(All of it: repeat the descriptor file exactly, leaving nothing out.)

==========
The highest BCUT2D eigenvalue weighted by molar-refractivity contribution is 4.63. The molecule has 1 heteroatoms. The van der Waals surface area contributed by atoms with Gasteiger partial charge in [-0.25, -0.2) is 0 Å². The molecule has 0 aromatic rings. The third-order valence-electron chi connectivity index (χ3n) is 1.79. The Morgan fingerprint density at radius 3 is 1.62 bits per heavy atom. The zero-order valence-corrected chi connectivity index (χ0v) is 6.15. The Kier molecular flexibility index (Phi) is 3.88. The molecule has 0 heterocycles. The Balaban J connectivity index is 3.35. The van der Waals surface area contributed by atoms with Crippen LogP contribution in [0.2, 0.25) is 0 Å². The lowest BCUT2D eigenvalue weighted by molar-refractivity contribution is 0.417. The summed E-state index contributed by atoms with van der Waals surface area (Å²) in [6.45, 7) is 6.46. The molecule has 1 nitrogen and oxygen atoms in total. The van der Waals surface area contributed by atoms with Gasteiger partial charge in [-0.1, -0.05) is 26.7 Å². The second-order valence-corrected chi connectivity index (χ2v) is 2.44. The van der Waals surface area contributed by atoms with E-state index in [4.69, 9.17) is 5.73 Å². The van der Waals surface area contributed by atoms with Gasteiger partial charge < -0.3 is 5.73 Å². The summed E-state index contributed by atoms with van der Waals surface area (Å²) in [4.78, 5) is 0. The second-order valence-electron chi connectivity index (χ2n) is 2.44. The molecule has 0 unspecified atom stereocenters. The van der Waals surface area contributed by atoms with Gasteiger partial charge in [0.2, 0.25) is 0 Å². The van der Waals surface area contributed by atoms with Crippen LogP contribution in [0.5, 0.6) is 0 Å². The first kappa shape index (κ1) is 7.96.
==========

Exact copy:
The highest BCUT2D eigenvalue weighted by molar-refractivity contribution is 4.63. The molecule has 1 heteroatoms. The van der Waals surface area contributed by atoms with Gasteiger partial charge in [-0.25, -0.2) is 0 Å². The molecule has 0 aromatic rings. The third-order valence-electron chi connectivity index (χ3n) is 1.79. The Morgan fingerprint density at radius 3 is 1.62 bits per heavy atom. The zero-order valence-corrected chi connectivity index (χ0v) is 6.15. The Kier molecular flexibility index (Phi) is 3.88. The molecule has 0 heterocycles. The Balaban J connectivity index is 3.35. The van der Waals surface area contributed by atoms with Crippen LogP contribution in [0.2, 0.25) is 0 Å². The lowest BCUT2D eigenvalue weighted by molar-refractivity contribution is 0.417. The summed E-state index contributed by atoms with van der Waals surface area (Å²) in [6.45, 7) is 6.46. The molecule has 1 nitrogen and oxygen atoms in total. The van der Waals surface area contributed by atoms with Gasteiger partial charge in [-0.1, -0.05) is 26.7 Å². The second-order valence-corrected chi connectivity index (χ2v) is 2.44. The van der Waals surface area contributed by atoms with E-state index in [4.69, 9.17) is 5.73 Å². The van der Waals surface area contributed by atoms with Gasteiger partial charge < -0.3 is 5.73 Å². The summed E-state index contributed by atoms with van der Waals surface area (Å²) in [4.78, 5) is 0. The second-order valence-electron chi connectivity index (χ2n) is 2.44. The molecule has 0 unspecified atom stereocenters. The van der Waals surface area contributed by atoms with Gasteiger partial charge in [0.2, 0.25) is 0 Å². The van der Waals surface area contributed by atoms with Crippen LogP contribution in [0.5, 0.6) is 0 Å². The first kappa shape index (κ1) is 7.96.